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Now Playing: How Did Small-Town Boulder Get One of the Biggest Film Festivals in the Industry?

Article Kory Kilmer | Photography Brooke Trexler

Though every year a groundhog seems to have his own opinion, Boulderites can always tell that spring is right around the corner when Pearl Street begins to look like Hollywood Boulevard. This year will be no exception, as the 9th annual Boulder International Film Festival will again take over Downtown on President’s Day weekend.

“We always said that Boulder would be the perfect place for a festival,” explains Kathy Beeck, who along with her sister Robin founded BIFF in 2004. “Here we have Pearl Street Mall and everything centered right here, and of course all of the natural beauty with the mountains. “We kept saying someone will start a festival in Boulder, because it is just so perfect. But nobody ever did, so we just did it ourselves.”

Documentary-makers themselves, the Beeck sisters would travel the country and beyond to attend festivals, some of which they loved; others not so much. While shaping their own vision, they tried to take the best of the festivals they’d attended and incorporate them all into one that their hometown would be proud of.

That approach seems to have worked.

In less than a decade, BIFF has firmly established itself as one of the premier festivals in the country. In fact, its buzz as one of the “25 Coolest Film Festivals” has enticed filmmaking heavy-weights such as Chevy Chase, Alec Baldwin, William H. Macy, Martin Sheen and Oliver Stone to come to town and partake in the festivities.

More than 20,000 visitors are expected to attend this year’s BIFF, and the organizers have committed to crafting a program of workshops, panel discussions and Q & A sessions diverse enough to appeal to a wide range of audiences. The Opening Night Red Carpet Gala at the Boulder Theater will kick things off, and the

BIFF After Dark Party will return this year as well, both of which will offer attendees the opportunity to mingle with those in the filmmaking industry.

And then there are the films themselves.

For 2013, BIFF received more than 700 submissions to be a part of this year’s festival, but with only enough room for about 60 screenings on the program, narrowing down the films was a daunting task. A 12-person committee comprised of filmmakers, critics and others in the industry came together and watched film seemingly nonstop from late summer until well into December. Those films were then filtered out through a three-tier process, ending with Robin having the final say on which ones made the cut.

“Robin has got a lot of critical acclaim for her programming, and it is well deserved,” says Beeck. “You can have as many parties and workshops and panels that you want, but you have got to have that great foundation of a great program, and we have that.”

At BIFF, programming goes well beyond sheer entertainment value. The organizers strongly believe in the power of film as a vehicle for change. Each year the committee sets aside roughly a dozen films for their Call-2-Action campaign, which bring into focus issues such as the environment, gang violence, gay rights and many others.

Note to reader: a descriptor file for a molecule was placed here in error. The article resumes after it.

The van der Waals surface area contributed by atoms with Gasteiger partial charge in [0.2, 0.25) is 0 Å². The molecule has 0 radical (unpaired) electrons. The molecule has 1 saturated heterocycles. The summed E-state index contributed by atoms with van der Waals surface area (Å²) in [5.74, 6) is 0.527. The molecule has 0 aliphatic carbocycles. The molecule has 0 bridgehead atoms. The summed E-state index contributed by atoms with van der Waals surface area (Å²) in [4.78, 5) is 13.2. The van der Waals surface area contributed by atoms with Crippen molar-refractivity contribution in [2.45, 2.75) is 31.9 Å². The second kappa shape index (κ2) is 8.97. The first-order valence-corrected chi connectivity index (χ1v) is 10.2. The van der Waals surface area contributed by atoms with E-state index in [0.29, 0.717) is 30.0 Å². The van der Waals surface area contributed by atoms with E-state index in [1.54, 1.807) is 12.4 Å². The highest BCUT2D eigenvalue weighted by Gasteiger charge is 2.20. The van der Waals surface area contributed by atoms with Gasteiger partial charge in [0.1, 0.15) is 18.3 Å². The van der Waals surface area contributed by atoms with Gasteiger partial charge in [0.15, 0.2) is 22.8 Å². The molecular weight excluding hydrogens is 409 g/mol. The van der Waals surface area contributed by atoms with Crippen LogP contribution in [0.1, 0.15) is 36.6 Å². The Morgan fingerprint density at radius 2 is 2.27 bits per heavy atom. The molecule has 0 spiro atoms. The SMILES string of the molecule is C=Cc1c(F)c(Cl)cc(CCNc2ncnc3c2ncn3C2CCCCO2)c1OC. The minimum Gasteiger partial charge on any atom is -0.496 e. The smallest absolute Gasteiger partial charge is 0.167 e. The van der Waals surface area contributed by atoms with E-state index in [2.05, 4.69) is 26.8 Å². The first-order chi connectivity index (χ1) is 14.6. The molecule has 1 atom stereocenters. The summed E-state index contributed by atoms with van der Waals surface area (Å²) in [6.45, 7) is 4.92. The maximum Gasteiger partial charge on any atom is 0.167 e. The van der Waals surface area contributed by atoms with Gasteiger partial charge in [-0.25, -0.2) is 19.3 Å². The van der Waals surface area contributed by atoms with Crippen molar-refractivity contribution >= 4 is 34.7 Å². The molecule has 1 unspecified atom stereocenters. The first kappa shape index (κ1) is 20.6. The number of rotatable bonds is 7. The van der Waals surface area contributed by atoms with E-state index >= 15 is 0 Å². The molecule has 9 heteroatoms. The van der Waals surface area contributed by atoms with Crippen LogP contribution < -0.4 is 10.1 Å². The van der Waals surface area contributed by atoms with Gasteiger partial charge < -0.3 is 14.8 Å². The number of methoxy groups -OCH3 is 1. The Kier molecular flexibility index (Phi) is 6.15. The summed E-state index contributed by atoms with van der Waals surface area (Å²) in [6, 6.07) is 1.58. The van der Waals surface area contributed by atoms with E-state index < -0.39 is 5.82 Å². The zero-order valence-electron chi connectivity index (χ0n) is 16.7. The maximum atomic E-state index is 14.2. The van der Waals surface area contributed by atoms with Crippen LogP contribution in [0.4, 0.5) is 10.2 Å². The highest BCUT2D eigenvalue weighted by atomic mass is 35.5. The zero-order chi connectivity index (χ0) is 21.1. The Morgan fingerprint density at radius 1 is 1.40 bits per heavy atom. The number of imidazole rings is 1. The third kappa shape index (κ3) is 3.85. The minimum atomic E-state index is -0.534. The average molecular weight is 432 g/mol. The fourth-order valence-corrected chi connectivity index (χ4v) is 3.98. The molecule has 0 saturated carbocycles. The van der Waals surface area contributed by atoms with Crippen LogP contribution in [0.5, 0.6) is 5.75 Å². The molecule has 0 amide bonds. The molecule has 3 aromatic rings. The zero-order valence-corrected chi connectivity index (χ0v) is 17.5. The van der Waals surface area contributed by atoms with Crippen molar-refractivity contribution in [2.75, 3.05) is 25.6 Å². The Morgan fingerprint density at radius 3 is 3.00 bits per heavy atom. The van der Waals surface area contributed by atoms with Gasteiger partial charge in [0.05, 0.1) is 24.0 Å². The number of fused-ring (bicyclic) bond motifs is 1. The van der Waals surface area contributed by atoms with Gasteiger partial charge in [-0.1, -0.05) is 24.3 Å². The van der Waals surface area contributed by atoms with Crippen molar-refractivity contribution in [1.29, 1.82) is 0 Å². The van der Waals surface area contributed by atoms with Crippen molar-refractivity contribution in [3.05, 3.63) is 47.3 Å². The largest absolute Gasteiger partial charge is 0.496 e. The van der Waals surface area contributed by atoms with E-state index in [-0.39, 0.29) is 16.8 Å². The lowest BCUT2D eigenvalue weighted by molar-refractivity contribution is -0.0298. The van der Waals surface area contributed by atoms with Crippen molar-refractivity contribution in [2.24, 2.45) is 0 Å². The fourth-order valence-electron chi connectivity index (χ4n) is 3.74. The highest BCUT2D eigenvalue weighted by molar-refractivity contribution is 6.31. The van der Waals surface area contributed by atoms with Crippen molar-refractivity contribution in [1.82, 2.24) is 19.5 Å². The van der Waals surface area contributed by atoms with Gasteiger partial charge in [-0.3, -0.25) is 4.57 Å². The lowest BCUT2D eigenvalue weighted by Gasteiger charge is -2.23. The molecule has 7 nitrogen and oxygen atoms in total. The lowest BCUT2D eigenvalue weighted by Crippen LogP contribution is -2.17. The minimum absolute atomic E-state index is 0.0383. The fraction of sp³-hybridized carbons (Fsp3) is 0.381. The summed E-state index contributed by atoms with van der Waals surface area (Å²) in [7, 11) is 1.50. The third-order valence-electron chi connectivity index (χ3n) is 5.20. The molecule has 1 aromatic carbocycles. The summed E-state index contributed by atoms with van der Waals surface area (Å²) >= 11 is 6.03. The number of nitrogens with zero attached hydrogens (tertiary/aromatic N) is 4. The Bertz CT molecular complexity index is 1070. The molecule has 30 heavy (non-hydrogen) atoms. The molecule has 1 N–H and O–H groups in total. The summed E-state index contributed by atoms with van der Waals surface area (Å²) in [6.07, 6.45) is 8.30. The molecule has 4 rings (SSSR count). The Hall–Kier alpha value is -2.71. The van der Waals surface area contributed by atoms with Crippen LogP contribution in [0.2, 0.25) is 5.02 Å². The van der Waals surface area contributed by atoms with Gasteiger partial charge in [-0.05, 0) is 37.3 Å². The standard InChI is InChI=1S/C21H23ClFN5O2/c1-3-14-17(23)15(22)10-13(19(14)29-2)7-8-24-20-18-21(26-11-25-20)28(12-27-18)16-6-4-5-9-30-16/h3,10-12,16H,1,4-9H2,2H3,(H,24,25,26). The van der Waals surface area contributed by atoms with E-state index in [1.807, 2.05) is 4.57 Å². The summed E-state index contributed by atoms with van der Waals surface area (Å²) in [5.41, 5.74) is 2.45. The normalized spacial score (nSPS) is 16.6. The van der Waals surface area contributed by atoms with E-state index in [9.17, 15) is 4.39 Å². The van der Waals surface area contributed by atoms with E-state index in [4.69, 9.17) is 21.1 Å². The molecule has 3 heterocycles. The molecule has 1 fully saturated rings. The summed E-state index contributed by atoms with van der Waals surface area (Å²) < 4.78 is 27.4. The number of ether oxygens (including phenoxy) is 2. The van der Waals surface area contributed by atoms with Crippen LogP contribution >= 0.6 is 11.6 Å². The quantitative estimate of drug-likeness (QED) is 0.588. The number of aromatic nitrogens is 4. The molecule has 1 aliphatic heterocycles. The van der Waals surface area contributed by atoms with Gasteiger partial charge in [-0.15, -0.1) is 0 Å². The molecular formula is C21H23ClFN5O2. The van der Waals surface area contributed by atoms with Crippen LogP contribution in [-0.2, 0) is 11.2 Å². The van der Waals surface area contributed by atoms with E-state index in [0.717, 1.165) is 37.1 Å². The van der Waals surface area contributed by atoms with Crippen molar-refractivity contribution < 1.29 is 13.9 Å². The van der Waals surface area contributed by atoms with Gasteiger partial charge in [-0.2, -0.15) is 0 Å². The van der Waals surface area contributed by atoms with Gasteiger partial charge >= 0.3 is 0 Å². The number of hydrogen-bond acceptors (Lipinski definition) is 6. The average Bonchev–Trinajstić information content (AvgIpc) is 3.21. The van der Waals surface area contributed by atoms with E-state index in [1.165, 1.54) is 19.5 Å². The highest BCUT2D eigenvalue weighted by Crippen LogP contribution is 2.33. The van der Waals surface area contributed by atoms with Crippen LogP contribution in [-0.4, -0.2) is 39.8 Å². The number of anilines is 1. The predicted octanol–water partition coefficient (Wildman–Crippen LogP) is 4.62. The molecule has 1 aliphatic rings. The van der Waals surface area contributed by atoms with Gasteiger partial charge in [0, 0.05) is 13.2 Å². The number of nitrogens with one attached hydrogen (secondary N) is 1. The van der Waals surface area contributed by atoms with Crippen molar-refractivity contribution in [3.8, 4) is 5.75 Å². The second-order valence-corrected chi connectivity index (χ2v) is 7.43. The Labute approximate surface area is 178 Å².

Local organizations are invited to staff the Call-2-Action Tent, which is located on the mall, to help initiate post-film discussions about issues brought to the forefront in the theatre. This is where advocate groups can help the public to harness the emotions evoked by these films into mobilization and action.

BIFF also understands that children are the audiences of tomorrow, and they go out of their way to reach out through a variety of initiatives.

First established in 2008, the Youth Advisory Council was formed to give Boulder Valley kids grades 8-12 a voice in the festival by selecting the films for the student program. This year the Council will also be responsible for the programming of the youth pavilion that will be set up at the Boulder Public Library through-out the weekend, including workshops, panels and screenings.

Supporting youth filmmaking extends beyond the festival weekend, as BIFF sponsors local student projects throughout the year, allowing them to obtain first-hand experience in every aspect of production, including editing, directing, writing and acting.

A senior outreach program is also used to help bring older moviegoers to the festival, by offering discounted or complimentary tickets in addition to organizing transportation.

From young and old, there truly is something for everyone at the Boulder International Film Festival.

With so much going on in just a few days, organizers suggest the best approach for any attendee of BIFF is to get a hold of the program and map out their itinerary before hitting downtown. And always try and leave time for some simple stargazing down- town, because at BIFF, there is no telling just who one might come across just by walking down the street.

“We always set the bar a bit higher every year,” says Beeck. “We have big plans for the future and want to continue to grow and build and continue to have fun doing it. This really is the greatest job to ever be.”